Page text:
THE CALL CAME three hours into the stakeout, just as the man in the cowboy hat pulled up to the curb in a red Lexus so polished it looked like it had been dipped in molten glass. It was a wet winter afternoon, and a flat gray sky spat sleet and ice onto the windshield of my black and chrome Chevy Silverado pickup. A sweet ride. Not so sweet in the middle of winter with the engine off to keep plumes of exhaust from drawing attention.
Shivering behind the wheel, I blew on my hands to warm them. Then, ignoring the phone vibrating in my cup holder, I lowered the window and reached across the seat for my camera. With the office rent due and Christmas a few weeks away, the two hundred dollars a day plus expenses my client was paying for surveillance shots said whoever was on the phone could wait.
It buzzed again, rattling against the plastic like a hornet against glass. Holding the camera to my eye with one hand, I felt for the phone with the other and pressed a button on the side, cutting the connection.
Across the street, the man in the cowboy hat, smalltime record producer and big time philanderer Richie Barron, clambered out of the driver’s seat and waddled to the passenger side, the tails of his leather duster flapping around his calves. The hat was a prop. He was built like a groundhog, and if he’d ever even been on a horse, it was being led in circles at some kid’s birthday party.
As he reached for the handle of the passenger door, I adjusted the lens and snapped a photo. The phone buzzed again. This time, I glanced over at the caller ID on the illuminated screen. My niece, Caitlin. I frowned. She wouldn’t risk losing her phone privileges to call me in the middle of a school day unless she had a serious problem. But why call me, instead of my brother or his wife?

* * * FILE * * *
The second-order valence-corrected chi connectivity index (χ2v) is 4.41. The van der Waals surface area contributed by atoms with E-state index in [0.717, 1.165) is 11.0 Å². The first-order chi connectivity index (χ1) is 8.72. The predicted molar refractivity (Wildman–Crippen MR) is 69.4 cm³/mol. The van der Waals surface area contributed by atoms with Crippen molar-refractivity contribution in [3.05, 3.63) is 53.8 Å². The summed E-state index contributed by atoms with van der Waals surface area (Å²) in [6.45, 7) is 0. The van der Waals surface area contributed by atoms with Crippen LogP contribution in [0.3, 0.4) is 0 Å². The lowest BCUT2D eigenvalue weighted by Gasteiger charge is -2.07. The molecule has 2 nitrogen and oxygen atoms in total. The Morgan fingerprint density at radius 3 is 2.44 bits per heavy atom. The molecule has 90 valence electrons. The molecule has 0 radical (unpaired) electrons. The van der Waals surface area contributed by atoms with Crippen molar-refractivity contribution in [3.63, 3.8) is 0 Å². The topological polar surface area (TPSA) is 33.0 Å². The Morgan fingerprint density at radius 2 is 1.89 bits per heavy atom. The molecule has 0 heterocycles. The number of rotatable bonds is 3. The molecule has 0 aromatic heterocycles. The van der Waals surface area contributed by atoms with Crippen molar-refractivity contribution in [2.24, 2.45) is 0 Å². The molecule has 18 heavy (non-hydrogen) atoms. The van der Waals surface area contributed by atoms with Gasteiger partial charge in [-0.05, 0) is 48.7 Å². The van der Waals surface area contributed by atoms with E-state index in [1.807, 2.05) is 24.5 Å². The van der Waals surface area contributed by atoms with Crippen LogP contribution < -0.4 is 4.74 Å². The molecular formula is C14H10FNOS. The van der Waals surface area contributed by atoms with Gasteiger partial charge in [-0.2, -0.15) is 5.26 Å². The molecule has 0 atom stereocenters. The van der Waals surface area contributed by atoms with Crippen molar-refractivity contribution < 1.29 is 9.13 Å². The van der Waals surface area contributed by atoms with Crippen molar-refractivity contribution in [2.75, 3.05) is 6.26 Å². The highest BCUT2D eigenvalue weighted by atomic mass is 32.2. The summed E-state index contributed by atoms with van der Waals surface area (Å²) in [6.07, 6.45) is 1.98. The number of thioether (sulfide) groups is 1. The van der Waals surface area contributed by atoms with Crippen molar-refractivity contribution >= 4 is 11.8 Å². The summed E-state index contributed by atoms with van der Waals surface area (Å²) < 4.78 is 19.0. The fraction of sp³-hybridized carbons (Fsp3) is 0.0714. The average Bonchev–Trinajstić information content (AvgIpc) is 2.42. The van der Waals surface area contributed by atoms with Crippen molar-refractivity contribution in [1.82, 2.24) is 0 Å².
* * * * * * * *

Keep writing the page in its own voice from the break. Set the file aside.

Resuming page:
I lowered the camera and fumbled for the phone with cold-numbed fingers. Flipped it open and held it to my ear.
“What’s going on, Katie-Bear?” I said. At fourteen, she was too old for the nickname, but as her favorite—and only—uncle, I got a special dispensation.
“Hey, Uncle Jared.” Her voice was almost too soft to make out, so I shifted the camera and put a finger in the opposite ear to hear better. “I’m not supposed to have my cell phone out, but . . .”
“But?” Phone tucked between my jaw and shoulder, I aimed the Sony and snapped another picture as Richie slung open the passenger door of the Lexus. Snapped another as a woman in black tights and stiletto-heeled boots emerged, looking like she’d stuffed the bra beneath her fur cape with casaba melons. A minimal background check had identified her as Destiny Mirage, a twenty-two-year-old stripper with musical aspirations. Gypsy Rose Lee meets Dolly Parton.